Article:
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  • "Maybe they'll think twice about leaving this important service to third parties who generally provide a below-par service to the patient."

    Do you have any idea as to how poorly OOH is funded? Perhaps the patients should stop whingeing about the service that they are paying very little for.

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  • out of hour service was unpaid work in past (before 2004) average gp earning in 1980's was 12000 pounds per year. we were paid £13 TO £18 for calls between 11pm and 7 am. rest of time including weekends and bank holidays were free cover and we had pay ooh from pocket.. if they could pay us back for underpayment for ooh till 2004 we will l be a rich ..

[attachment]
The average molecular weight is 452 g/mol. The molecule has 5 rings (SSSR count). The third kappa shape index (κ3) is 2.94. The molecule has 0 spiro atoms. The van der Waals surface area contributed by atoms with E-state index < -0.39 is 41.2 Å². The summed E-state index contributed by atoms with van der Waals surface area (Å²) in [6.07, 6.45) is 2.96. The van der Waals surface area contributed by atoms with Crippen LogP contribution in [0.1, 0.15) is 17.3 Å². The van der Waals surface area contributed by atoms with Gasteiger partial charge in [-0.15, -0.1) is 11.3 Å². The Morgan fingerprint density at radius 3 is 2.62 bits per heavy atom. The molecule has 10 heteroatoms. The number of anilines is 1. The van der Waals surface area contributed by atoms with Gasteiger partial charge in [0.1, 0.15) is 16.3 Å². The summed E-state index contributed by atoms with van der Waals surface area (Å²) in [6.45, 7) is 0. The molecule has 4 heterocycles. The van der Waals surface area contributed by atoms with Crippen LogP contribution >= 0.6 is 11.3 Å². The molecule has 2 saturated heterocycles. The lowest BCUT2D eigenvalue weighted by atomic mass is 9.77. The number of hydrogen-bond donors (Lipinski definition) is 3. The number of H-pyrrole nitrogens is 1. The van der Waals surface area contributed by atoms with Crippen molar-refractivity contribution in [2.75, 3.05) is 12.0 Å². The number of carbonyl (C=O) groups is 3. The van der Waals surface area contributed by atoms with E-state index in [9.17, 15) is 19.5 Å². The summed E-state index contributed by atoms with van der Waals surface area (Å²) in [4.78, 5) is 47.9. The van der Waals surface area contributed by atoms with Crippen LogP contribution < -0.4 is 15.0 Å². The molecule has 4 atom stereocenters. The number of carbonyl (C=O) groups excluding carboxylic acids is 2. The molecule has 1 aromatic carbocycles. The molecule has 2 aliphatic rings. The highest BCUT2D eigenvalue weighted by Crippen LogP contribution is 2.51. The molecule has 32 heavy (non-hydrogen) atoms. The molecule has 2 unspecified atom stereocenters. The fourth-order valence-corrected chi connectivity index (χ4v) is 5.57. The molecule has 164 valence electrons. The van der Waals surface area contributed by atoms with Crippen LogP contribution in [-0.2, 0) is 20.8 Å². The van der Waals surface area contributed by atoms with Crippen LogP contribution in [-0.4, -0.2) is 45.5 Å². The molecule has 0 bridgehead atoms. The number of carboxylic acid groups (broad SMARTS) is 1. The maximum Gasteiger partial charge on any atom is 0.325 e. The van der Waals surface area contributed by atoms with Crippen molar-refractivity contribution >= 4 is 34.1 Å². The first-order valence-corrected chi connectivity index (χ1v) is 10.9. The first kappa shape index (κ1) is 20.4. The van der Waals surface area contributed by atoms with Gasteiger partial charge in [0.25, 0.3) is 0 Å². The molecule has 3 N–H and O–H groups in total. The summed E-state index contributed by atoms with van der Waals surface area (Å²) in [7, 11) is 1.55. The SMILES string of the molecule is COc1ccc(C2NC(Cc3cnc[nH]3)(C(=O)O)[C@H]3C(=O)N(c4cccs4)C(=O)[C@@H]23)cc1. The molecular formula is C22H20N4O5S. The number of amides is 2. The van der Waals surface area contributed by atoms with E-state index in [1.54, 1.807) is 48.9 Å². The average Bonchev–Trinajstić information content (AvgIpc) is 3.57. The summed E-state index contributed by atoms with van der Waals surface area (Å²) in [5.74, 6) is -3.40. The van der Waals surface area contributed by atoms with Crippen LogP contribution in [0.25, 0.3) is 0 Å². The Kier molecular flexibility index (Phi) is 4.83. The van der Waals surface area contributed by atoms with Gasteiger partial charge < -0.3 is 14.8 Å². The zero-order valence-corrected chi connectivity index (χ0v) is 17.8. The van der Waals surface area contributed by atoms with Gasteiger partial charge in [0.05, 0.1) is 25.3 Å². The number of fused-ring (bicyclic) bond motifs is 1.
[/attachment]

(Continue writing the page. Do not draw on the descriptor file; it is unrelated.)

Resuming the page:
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  • What was the formula used by the PCTs?
    I thought it had been fixed under the new GMS contract and not changed since..
    It does seem that NHS England and/or its LATs are rewriting all elements of contracts with GP practices, without consultation, and applying massive decreases in practice income (has anyone heard of a practice being told they had a massive refund due?) retrospectively.
    Mind you, after thea debacle, it is clear that the quality of their consultation and communications is sadly lacking...
    Sorry to remain Anon:

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  • It is time to leave this mess behind. We get only £ 60.00 per patient per year profit and about £ 35.00 take home for 6 consultations and 20 pieces of paperwork [ bloods, prescriptions etc]. This game is not worth the candle anymore.